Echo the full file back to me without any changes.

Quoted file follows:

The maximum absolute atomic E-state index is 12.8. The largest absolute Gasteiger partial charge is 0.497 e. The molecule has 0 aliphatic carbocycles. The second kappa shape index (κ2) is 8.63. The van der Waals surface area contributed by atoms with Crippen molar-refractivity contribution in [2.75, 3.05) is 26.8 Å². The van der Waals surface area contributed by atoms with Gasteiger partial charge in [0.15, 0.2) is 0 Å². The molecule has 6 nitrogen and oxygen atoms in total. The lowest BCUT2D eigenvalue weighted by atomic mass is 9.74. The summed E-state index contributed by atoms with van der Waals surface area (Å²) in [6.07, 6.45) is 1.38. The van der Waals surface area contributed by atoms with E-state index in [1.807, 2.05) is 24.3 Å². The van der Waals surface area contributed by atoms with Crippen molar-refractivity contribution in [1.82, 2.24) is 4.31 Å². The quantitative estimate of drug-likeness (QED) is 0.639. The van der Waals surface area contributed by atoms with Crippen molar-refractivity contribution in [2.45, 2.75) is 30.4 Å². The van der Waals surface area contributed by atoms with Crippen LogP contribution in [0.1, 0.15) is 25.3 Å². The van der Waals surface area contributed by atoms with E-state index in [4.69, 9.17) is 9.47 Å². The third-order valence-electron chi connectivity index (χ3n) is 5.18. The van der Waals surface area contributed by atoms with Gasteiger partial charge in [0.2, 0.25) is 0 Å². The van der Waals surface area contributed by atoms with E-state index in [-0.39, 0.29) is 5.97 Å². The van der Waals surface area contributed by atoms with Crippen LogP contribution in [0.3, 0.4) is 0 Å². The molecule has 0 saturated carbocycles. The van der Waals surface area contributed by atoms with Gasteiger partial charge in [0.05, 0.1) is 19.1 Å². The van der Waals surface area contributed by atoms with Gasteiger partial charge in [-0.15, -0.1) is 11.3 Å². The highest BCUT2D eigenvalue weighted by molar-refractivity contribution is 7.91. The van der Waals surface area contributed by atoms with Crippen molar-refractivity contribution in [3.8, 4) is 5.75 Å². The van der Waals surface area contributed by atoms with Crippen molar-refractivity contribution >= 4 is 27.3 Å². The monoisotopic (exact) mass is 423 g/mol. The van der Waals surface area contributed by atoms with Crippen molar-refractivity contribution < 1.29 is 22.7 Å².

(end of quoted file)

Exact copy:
The maximum absolute atomic E-state index is 12.8. The largest absolute Gasteiger partial charge is 0.497 e. The molecule has 0 aliphatic carbocycles. The second kappa shape index (κ2) is 8.63. The van der Waals surface area contributed by atoms with Crippen molar-refractivity contribution in [2.75, 3.05) is 26.8 Å². The van der Waals surface area contributed by atoms with Gasteiger partial charge in [0.15, 0.2) is 0 Å². The molecule has 6 nitrogen and oxygen atoms in total. The lowest BCUT2D eigenvalue weighted by atomic mass is 9.74. The summed E-state index contributed by atoms with van der Waals surface area (Å²) in [6.07, 6.45) is 1.38. The van der Waals surface area contributed by atoms with E-state index in [1.807, 2.05) is 24.3 Å². The van der Waals surface area contributed by atoms with Crippen molar-refractivity contribution in [1.82, 2.24) is 4.31 Å². The quantitative estimate of drug-likeness (QED) is 0.639. The van der Waals surface area contributed by atoms with Crippen molar-refractivity contribution in [2.45, 2.75) is 30.4 Å². The van der Waals surface area contributed by atoms with Crippen LogP contribution in [0.1, 0.15) is 25.3 Å². The van der Waals surface area contributed by atoms with E-state index in [4.69, 9.17) is 9.47 Å². The third-order valence-electron chi connectivity index (χ3n) is 5.18. The van der Waals surface area contributed by atoms with Gasteiger partial charge in [0.2, 0.25) is 0 Å². The van der Waals surface area contributed by atoms with E-state index in [-0.39, 0.29) is 5.97 Å². The van der Waals surface area contributed by atoms with Crippen LogP contribution in [0.3, 0.4) is 0 Å². The molecule has 0 saturated carbocycles. The van der Waals surface area contributed by atoms with Gasteiger partial charge in [0.05, 0.1) is 19.1 Å². The van der Waals surface area contributed by atoms with Gasteiger partial charge in [-0.15, -0.1) is 11.3 Å². The highest BCUT2D eigenvalue weighted by molar-refractivity contribution is 7.91. The van der Waals surface area contributed by atoms with Crippen molar-refractivity contribution in [3.8, 4) is 5.75 Å². The van der Waals surface area contributed by atoms with Crippen molar-refractivity contribution >= 4 is 27.3 Å². The monoisotopic (exact) mass is 423 g/mol. The van der Waals surface area contributed by atoms with Crippen molar-refractivity contribution < 1.29 is 22.7 Å².